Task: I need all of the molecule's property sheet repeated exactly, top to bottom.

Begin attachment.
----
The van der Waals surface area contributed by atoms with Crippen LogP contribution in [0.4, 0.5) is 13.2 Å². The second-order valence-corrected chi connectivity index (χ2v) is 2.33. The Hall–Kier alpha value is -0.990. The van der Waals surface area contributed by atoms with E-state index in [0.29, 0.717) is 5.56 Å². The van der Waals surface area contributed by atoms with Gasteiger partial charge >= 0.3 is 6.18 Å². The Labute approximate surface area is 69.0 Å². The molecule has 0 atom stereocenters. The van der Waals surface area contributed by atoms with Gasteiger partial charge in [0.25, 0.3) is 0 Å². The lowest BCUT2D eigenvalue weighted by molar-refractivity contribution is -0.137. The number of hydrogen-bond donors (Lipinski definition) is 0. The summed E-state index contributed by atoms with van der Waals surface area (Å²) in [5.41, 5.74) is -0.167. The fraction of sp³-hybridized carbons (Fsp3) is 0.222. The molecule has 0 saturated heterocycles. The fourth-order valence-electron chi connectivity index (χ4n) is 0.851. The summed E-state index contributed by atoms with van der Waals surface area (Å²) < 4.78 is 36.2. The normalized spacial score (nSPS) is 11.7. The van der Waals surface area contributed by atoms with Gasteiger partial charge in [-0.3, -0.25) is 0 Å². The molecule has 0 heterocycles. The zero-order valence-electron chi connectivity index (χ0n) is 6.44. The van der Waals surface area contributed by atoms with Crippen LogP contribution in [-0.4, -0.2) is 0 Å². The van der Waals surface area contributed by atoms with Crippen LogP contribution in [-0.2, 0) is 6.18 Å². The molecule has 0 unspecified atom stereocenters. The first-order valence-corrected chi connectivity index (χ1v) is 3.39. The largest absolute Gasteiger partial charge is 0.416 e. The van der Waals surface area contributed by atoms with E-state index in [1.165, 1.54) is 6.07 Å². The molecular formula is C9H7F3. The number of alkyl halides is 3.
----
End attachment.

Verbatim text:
The van der Waals surface area contributed by atoms with Crippen LogP contribution in [0.4, 0.5) is 13.2 Å². The second-order valence-corrected chi connectivity index (χ2v) is 2.33. The Hall–Kier alpha value is -0.990. The van der Waals surface area contributed by atoms with E-state index in [0.29, 0.717) is 5.56 Å². The van der Waals surface area contributed by atoms with Gasteiger partial charge >= 0.3 is 6.18 Å². The Labute approximate surface area is 69.0 Å². The molecule has 0 atom stereocenters. The van der Waals surface area contributed by atoms with Gasteiger partial charge in [0.25, 0.3) is 0 Å². The lowest BCUT2D eigenvalue weighted by molar-refractivity contribution is -0.137. The number of hydrogen-bond donors (Lipinski definition) is 0. The summed E-state index contributed by atoms with van der Waals surface area (Å²) in [5.41, 5.74) is -0.167. The fraction of sp³-hybridized carbons (Fsp3) is 0.222. The molecule has 0 saturated heterocycles. The fourth-order valence-electron chi connectivity index (χ4n) is 0.851. The summed E-state index contributed by atoms with van der Waals surface area (Å²) < 4.78 is 36.2. The normalized spacial score (nSPS) is 11.7. The van der Waals surface area contributed by atoms with Gasteiger partial charge in [-0.3, -0.25) is 0 Å². The molecule has 0 heterocycles. The zero-order valence-electron chi connectivity index (χ0n) is 6.44. The van der Waals surface area contributed by atoms with Crippen LogP contribution in [-0.4, -0.2) is 0 Å². The van der Waals surface area contributed by atoms with Crippen LogP contribution in [-0.2, 0) is 6.18 Å². The molecule has 0 unspecified atom stereocenters. The first-order valence-corrected chi connectivity index (χ1v) is 3.39. The largest absolute Gasteiger partial charge is 0.416 e. The van der Waals surface area contributed by atoms with E-state index in [1.165, 1.54) is 6.07 Å². The molecular formula is C9H7F3. The number of alkyl halides is 3.